Work as a source of stress
For most people, their most common and constant source of stress is their job. It could be that their work relationships aren’t perfect, or that there’s a temporary situation that’s causing them anxiety, or they just have stressful jobs.
Whatever the reason behind it, this type of stress is one of the easiest to handle in a mature, healthy manner.
We have a few suggestions that may come in handy.
1. Get enough sleep
Adequate sleep helps you stave off the physical effects of stress.
If you get less than you need, you will feel stress more harshly, and possibly for longer.
A lack of sleep also makes it harder for you to concentrate on tasks at hand, snowballing the problem causing the stress into unmanageable proportions.
2. Get active
Exercise is a huge help in managing stress. Whether you do yoga or go for a run, the exertion allows you to blow off some steam and helps your body to relax.
Exercise releases feel-good hormones called endorphins, which soothes away feelings of depression and anxiety, while promoting the production of neurohormones like norepinephrine.
This hormone is associated with improved cognitive function, elevated mood and learning, which counteract the negative effects of stress on the brain, one of which is to atrophy the cells in the parts of the brain that control memory and learning.
3. Get a hobby
Finding a creative outlet for your anxiety can work wonders. Take up painting, gardening, cooking, collecting, or calligraphy. It doesn’t matter what you do, as long as you love doing it.
A study that was published in the Annals of Behavioral Medicine found that people who indulged in leisure activities that they enjoyed were 34% less stressed than those who didn’t. What’s more, these people reported feeling happier in general, and experienced the warm, calming glow of their beloved activity for many hours after the activity was concluded.
Researchers are convinced that these results indicate that the long-term effects of leisure can potentially lower stress levels and combat chronic stress.
4. Get some perspective
Many experts recommend getting in touch with your feelings to be able to sort them out.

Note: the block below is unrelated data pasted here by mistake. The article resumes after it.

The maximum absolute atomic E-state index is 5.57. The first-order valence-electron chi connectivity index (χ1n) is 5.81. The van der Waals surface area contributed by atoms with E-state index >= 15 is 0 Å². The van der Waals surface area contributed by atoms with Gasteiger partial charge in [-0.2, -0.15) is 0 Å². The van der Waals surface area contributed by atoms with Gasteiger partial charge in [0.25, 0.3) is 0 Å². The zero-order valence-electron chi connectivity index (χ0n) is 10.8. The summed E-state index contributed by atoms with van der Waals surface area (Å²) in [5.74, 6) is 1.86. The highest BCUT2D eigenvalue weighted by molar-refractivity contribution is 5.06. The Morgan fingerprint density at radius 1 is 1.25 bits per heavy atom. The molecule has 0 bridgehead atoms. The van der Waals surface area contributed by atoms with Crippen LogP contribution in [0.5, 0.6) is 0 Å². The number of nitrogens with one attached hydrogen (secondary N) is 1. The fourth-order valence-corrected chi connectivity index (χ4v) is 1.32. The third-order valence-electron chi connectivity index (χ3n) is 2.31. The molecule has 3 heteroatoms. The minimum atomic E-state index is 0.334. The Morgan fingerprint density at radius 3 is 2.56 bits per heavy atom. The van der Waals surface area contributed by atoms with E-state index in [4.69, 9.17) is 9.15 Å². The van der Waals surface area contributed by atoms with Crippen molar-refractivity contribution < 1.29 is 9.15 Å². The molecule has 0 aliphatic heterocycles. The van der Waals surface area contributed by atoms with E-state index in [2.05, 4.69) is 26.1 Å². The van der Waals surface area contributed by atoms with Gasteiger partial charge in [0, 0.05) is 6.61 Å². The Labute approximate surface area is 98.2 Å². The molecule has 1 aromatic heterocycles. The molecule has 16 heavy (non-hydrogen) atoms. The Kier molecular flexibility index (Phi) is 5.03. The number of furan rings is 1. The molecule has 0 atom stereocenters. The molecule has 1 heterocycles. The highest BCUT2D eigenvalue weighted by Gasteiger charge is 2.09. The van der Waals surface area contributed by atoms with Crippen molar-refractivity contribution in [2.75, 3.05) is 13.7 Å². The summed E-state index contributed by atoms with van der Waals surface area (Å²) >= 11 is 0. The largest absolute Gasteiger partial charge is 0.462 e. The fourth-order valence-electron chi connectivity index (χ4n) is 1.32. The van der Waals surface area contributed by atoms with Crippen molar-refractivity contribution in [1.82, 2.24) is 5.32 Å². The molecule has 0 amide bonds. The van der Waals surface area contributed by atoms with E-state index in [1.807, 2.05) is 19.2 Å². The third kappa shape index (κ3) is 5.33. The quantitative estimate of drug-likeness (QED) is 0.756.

Meditation is one way to do this, but some quiet time and introspection can also do the job, if you’re willing to do some soul-searching.
Find out what is causing you such distress and why, and you’ll be that much closer to finding a solution. At the very least, you’ll be calmer and more prepared to deal with the stressor when the time comes to face it again.
5. Get organized
A lot of stress comes from the feeling of having little to no control over the things that happen to you. By taking back some control, you can at least gain some psychological advantage by feeling that you are making headway into the problem.
One way to get more organized is to make a habit of creating to-do lists each day before your day officially begins. Knowing what is coming your way helps you to feel more prepared, and hopefully less stressed.
6. When all else fails, get help
Talk to family, friends, or even trusted colleagues about what is bothering you. Emotional support from a network of friends is essential to managing a stressful time.
Help is also available from strangers. There are several forums online where you can vent and find support.
You can even go online to find counselors that specialize in helping people deal with work-related stress.
Stress has been undeniably linked to most major illnesses and is suspected to be the direct cause of up to three quarters of the total amount of hospitalizations. Work stress is the most common and most prevalent among stressors, but luckily, there are healthy ways to deal with that problem that don’t involve drinking away your sorrows.